The accelerating destruction of the liveable Earth atmosphere and oceans (after Wil Steffen, 2012)

Climate scientists have been either silenced or replaced by an army of economists and politicians mostly ignorant of the physics and chemistry of the atmosphere, but quantifying the cost-benefit economies of mitigation like corner shop grocers.

James Hansen giving testimony
before the U.S. Congress (1988)
Proposed mitigation action were mostly focused on reduction of emissions, neglecting the amplifying feedbacks and tipping points projected by leading climate scientists such as James Hansen (image right).

But climate change was not the only threat hanging over the head of humanity and nature. As nations kept proliferating atomic weapons, with time the probability of a nuclear war increased exponentially. 

At the root of the MAD (mutual assured destruction) policy, or omnicide, resides the deep tribalism and herd mentality of the species, hinging on race, religion, ideology, territorial claims and the concept of an “enemy” perpetrated by demagogues and warmongers, leading to an Orwellian 1984 world where “Oceania has always been at war with East-Asia”, as in the current “forever wars“. Prior to World War I two social forces collided, fascism and socialism. While the former has changed appearances, the latter weakened. At the core of superpower conflict between the Anglo-Saxon world and the Slavic or Chinese worlds are claims of moral superiority, but in reality naked grabs for power.

At the centre of human conscience is its mythological nature, a mindset closely related to the mastery of fire where, for longer than one million years, Homo erectus, perched at campfire, watching the flickering flames, has grown its insights and imagination, developing a fear of death, dreaming of omniscience and omnipotence, aspiring for eternal life.

As civilization developed in the Neolithic these sentiments drove humans to construct pyramids to enshrine immortality, undertake human sacrifice, to perpetrate death to appease the gods, expressed in modern times through world wars, as stated by Albert Einstein: “The splitting of the atom has changed everything bar man’s way of thinking and thus we drift into unparalleled catastrophes”.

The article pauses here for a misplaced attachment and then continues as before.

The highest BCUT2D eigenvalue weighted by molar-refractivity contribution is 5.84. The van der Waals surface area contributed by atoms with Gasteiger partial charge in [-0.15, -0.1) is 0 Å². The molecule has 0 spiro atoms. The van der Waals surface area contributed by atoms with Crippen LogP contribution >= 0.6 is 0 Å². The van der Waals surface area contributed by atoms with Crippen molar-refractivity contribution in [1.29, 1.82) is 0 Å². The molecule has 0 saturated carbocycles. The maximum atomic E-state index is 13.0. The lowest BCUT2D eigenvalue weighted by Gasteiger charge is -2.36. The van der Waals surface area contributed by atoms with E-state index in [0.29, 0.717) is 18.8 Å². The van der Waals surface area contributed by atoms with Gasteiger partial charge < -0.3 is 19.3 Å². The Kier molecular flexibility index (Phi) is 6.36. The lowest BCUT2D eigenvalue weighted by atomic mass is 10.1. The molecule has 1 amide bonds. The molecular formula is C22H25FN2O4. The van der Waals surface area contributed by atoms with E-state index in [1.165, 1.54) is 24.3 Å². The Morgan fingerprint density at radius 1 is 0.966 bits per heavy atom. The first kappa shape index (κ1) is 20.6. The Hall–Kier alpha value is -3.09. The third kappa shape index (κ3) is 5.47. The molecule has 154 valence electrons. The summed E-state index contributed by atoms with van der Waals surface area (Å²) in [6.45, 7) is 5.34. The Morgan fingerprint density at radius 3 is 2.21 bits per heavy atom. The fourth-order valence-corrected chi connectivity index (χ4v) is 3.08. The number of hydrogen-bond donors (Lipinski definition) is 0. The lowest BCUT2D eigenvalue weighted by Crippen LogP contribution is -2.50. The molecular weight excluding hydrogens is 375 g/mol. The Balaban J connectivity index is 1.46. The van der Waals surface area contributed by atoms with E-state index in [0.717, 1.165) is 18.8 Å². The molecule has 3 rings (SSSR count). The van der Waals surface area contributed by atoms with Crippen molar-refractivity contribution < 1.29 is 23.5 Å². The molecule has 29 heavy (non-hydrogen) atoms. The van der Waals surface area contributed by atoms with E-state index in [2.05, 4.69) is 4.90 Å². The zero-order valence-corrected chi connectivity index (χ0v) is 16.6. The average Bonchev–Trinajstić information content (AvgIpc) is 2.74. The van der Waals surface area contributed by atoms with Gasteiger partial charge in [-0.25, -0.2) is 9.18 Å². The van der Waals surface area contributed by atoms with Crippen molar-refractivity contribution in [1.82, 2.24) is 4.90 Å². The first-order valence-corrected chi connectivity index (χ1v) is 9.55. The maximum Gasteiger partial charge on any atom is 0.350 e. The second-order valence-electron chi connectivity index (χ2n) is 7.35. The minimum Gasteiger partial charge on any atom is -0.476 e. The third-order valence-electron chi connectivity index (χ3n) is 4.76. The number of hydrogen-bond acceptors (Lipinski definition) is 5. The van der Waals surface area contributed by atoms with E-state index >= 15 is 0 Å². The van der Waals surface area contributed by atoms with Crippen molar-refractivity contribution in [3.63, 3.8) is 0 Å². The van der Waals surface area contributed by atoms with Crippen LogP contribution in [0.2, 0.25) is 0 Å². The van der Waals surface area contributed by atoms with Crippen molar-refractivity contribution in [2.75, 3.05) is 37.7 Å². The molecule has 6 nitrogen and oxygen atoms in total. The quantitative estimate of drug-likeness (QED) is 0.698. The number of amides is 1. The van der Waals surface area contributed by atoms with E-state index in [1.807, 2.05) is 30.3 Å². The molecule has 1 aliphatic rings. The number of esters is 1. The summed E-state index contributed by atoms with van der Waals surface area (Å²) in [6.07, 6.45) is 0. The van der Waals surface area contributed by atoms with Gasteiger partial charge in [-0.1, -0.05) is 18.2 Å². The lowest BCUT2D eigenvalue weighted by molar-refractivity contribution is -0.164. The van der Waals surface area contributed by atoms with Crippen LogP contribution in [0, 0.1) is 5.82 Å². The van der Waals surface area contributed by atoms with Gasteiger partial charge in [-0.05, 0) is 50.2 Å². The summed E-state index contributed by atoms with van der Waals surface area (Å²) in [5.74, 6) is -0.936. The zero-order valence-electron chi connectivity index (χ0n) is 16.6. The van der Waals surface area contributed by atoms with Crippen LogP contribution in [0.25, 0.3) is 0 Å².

For an intelligent species to be able to explore the solar system planets but fail to protect its own home planet defies explanation. For a species to magnify its entropic effect on nature by orders of magnitude, developing cerebral powers which allow it to become the intelligent eyes through which the Universe explores itself, hints at yet unknown natural laws which underlie life, consciousness and complexity.

We have entered the age of consequences, masked by the 24 hours news cycle that can only portray transient events but rarely exposes the Orwellian misconceptions which underlie the complicity of the powers-that-be. For, just as individuals can be plagued by insanity, so can groups of people, as in the Jonestown massacre, or in Nazi Germany, where a nation or a species slide blindly into mass suicide, creating systems that saturate the atmosphere with carbon gases and proliferate nuclear weapons in a terrestrial confirmation of Fermi’s Paradox.

Andrew Glikson
A/Prof. Andrew Glikson

Earth and Paleo-climate scientist
School of Biological, Earth and Environmental Sciences
The University of New South Wales,
Kensington NSW 2052 Australia

The Asteroid Impact Connection of Planetary Evolution
The Archaean: Geological and Geochemical Windows into the Early Earth
Climate, Fire and Human Evolution: The Deep Time Dimensions of the Anthropocene
The Plutocene: Blueprints for a Post-Anthropocene Greenhouse Earth
Evolution of the Atmosphere, Fire and the Anthropocene Climate Event Horizon
From Stars to Brains: Milestones in the Planetary Evolution of Life and Intelligence
Asteroids Impacts, Crustal Evolution and Related Mineral Systems with Special Reference to Australia
The Event Horizon: Homo Prometheus and the Climate Catastrophe
The Fatal Species: From Warlike Primates to Planetary Mass Extinction

Tuesday, April 5, 2022

Shortcomings of IPCC AR6 WGIII - Mitigation of Climate Change

In the video below, U.N. Secretary-General António Guterres comments on the launch of the IPCC AR6 WGIII SPM Mitigation report. 

[ U.N. Secretary-General António Guterres ]

The report has severe shortcomings, including: 

The IPCC makes it look as if the temperature rise could be restricted to 1.5°C above pre-industrial and insists there was a carbon budget left, to be divided by using monetary analysis. 

This narrative results in a failure to highlight in the SPM some key drivers of change (such as heat pumps in buildings and air taxis in transport) and in inappropriately referring to such key drivers of change as 'options', while failing to mention the best policies to achieve the necessary changes, i.e. through local feebates.

The agenda behind this narrative becomes further evident in phrases such as “CCS could allow fossil fuels to be used longer, reducing stranded assets” and “oil and gas assets are projected to be more at risk of being stranded toward mid-century”. 

Instead of “assets” at “risk” of getting “stranded”, these are liabilities that burden the world with a rising cost of clean-up and compensation claims. The IPCC gives CCS further undeserved importance by mentioning it no less than 32 times in the SPM, while a key driver of change such as heat pumps is mentioned only once, and not under buildings but industrial policy.